I could be wrong, but from what I have read about scapulars, they developed from undergarments worn by oblates or whatever.

Really see no reason to question this particular subject from a catholic pov.
[/quote]

Correct. I don’t see a problem with undergarments. And it is not unusual for Catholic religious orders to have such thing. as a matter of fact, every pice of clothing on a priest has a sacred and ritual purpose- stole, alb, whatever.
Why argue over the clothing? What’s important is the person wearing it.


#9

[quote=Jo’s_Dad]Jack Chick reminds me of that book The DaVinci Code.

Sprinkle in just enough truth to make the B.S. plauseable and you can sell Frigidares in Finland.

God Bless.
[/quote]

I believe the Finns do use refrigerators. :smiley:


#10

RE: What about those historical inaccuracies? You know big battles yet no armour or weapons. I asked a mormon missionary once and he said there was proof I am curious to what proof it is.

Of course you know that the fact that something has not been found yet is not proof it doesn’t exist. Anyway, we’ve discussed evidences of the BoM on other threads and here’s a link to some interesting items:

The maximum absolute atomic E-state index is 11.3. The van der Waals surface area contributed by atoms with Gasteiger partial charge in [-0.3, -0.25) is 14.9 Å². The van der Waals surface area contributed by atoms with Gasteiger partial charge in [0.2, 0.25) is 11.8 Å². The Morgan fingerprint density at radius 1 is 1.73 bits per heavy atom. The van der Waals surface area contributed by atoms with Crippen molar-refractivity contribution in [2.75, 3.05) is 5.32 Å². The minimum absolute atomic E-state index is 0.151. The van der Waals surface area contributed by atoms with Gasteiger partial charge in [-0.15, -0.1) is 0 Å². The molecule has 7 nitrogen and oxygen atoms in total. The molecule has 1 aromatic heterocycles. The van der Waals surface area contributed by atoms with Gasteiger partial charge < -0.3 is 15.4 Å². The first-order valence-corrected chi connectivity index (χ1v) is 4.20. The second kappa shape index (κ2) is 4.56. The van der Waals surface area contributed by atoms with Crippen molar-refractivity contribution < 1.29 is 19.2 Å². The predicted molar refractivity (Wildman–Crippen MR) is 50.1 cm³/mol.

jefflindsay.com/BMEvidences.shtml


#11

This thread, if you are curious:

forums.catholic.com/showthread.php?t=58782

The BOM was written with some strong biases from the time, particularly racist ones. Speaking as a Catholic, with the advantage of Indian oral history and further research, I firmly believe that there is evidence for the basic BOM story. Recent Mormon apologists have been dwelling on meso-American limited geography theory. However, they need to return to the Great Lakes and Eastern coast for LGT. I think since their run-in with the Nazis during WWII, they have been phobic about another explanation. Of course, the Nazis gave it their own racist slant. The whole thing needs a radical re-interpretation.